I have been working a lot lately. Working on a brand new website. A redesign has been due for years but was not a priority. We had other things on our plate. Things like buying a house, raising a baby and recovering from major surgery.
In spring of this year, a friend, whose website we really like, insisted we get started on our own. We agreed it was time. To show him that we were serious, we even made a bet: jkdunlimited.com would sport a brand new look by 12/31/2016 or we would fly him and his family from Seattle to Hawaii (a total of 4 plane tickets). Needless to say this was serious motivation.
We hired a “techy” and made plans. And then…nothing much happened.
Everyday I would think about THE WEBSITE and then proceed to get busy with something else. Summer came and went. Fall saw us traveling to Japan and Los Angeles. Mid-November, I officially started to freak out. Less than two months to our deadline and I had made no progress.
Finally the fear of not getting it done at all was greater than the fear of not doing it perfectly.
The first time I went into my office to go over the plan with my husband, I had cold sweats and almost threw up. The project seemed too big, too important and I was so afraid to mess up. The only way I knew not to make a mistake was not to do anything. And that’s exactly what I had done for months. Nothing.
No more! The website redesign was now a priority.
My husband and I got organized. He would take care of our daughter and the home front and I would get to work. I happen to be a self taught geek when it comes to computers and this fell into my area of expertise. I started the only way I could: with one thing. And then I tackled the next and the next. It wasn’t as hard as I had imagined it would be. Yes there were glitches but I generally figured things out on my own and when I couldn’t, my “techy” was there to help. It only took a week to get to the halfway mark. I was enthusiastic, energized and motivated. I felt amazing and as a welcomed bonus I looked ten years younger. That’s when we realized how much this had been weighing on me. Thinking about doing it had been stressful. Doing it was easy.
Procrastination is fear’s biggest weapon and once again procrastination had deceived me.
It tied me up with invisible strings to keep me at a standstill.
It transformed the ground I was standing on into quicksand to slow me down.
It surrounded me with fog to dim my vision.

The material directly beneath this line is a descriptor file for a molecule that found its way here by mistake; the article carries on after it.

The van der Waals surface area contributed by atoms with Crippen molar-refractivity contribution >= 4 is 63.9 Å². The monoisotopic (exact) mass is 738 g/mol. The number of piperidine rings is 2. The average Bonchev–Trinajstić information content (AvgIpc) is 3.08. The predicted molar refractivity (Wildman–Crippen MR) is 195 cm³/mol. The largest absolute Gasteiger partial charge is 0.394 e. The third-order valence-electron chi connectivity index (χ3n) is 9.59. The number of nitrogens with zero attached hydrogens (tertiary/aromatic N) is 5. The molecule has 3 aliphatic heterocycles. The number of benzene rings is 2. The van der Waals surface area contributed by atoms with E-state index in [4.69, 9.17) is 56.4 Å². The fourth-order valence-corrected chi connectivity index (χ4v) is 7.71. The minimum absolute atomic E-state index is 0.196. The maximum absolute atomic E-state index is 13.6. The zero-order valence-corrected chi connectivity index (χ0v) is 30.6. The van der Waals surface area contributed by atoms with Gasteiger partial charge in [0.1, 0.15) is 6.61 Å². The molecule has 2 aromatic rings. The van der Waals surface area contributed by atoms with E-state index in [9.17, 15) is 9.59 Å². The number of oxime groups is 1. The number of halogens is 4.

It wanted me to stay right where I was and believe that as long as I did nothing, I was safe.
Procrastination is a masterful liar and I let myself be fooled.
Luckily I wasn’t alone.
I had someone on the outside. Someone who stood on solid ground, had a clear mind and was willing to help me. That someone was my husband. He recognized that I was frozen by fear so he just grabbed my hand and started walking. I took one step. The next was easier and soon I was running.
Free at last.
Free of worry.
Free of the fear of failing.
Free from the venom of perfectionism.
Procrastination is a disease and momentum its cure.
I just needed to keep moving. Keep doing the next thing. Everyday I did a little and you know what? It was fun. Fun to be creative. Fun to learn new skills. Fun to be productive.
For almost six months, I fretted about this project and it only took two weeks of dedicated effort to get to good enough. I could have spared myself some much turmoil, if only I had understood this earlier: good enough is better than perfect because good enough is achievable. Perfect is an illusion.
From now on, I will recognize procrastination as the mirage it is. A projection of my imagined fears on a big smoke screen. And then I will put one foot in front of the other and start moving.
Mirages reveal themselves as such when you get closer to them. A blanket of fog will transform even the most beautiful surroundings into a bleak, bare and desolate gray landscape, but you can step right through into sunshine and clear blue skies.
That’s where you’ll find me.
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